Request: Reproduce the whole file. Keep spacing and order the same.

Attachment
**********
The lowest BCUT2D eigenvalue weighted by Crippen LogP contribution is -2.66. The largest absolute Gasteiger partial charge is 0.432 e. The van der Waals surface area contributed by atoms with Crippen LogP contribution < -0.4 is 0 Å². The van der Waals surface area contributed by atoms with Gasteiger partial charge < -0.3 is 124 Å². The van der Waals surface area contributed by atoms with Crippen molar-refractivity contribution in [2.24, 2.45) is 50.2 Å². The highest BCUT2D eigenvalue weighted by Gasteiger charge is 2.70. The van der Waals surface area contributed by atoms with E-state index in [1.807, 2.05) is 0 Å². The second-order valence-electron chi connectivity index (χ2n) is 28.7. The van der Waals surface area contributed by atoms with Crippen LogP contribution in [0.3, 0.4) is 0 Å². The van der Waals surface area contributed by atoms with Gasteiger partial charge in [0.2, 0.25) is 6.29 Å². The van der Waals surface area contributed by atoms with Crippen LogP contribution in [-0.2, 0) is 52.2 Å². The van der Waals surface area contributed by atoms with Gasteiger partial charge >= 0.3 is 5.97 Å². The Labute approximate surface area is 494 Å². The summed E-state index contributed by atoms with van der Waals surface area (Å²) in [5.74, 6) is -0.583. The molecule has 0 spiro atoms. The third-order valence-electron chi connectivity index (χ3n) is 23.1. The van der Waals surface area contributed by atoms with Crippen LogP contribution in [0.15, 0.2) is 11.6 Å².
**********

The lowest BCUT2D eigenvalue weighted by Crippen LogP contribution is -2.66. The largest absolute Gasteiger partial charge is 0.432 e. The van der Waals surface area contributed by atoms with Crippen LogP contribution < -0.4 is 0 Å². The van der Waals surface area contributed by atoms with Gasteiger partial charge < -0.3 is 124 Å². The van der Waals surface area contributed by atoms with Crippen molar-refractivity contribution in [2.24, 2.45) is 50.2 Å². The highest BCUT2D eigenvalue weighted by Gasteiger charge is 2.70. The van der Waals surface area contributed by atoms with E-state index in [1.807, 2.05) is 0 Å². The second-order valence-electron chi connectivity index (χ2n) is 28.7. The van der Waals surface area contributed by atoms with Crippen LogP contribution in [0.3, 0.4) is 0 Å². The van der Waals surface area contributed by atoms with Gasteiger partial charge in [0.2, 0.25) is 6.29 Å². The van der Waals surface area contributed by atoms with Crippen LogP contribution in [-0.2, 0) is 52.2 Å². The van der Waals surface area contributed by atoms with Gasteiger partial charge >= 0.3 is 5.97 Å². The Labute approximate surface area is 494 Å². The summed E-state index contributed by atoms with van der Waals surface area (Å²) in [5.74, 6) is -0.583. The molecule has 0 spiro atoms. The third-order valence-electron chi connectivity index (χ3n) is 23.1. The van der Waals surface area contributed by atoms with Crippen LogP contribution in [0.15, 0.2) is 11.6 Å².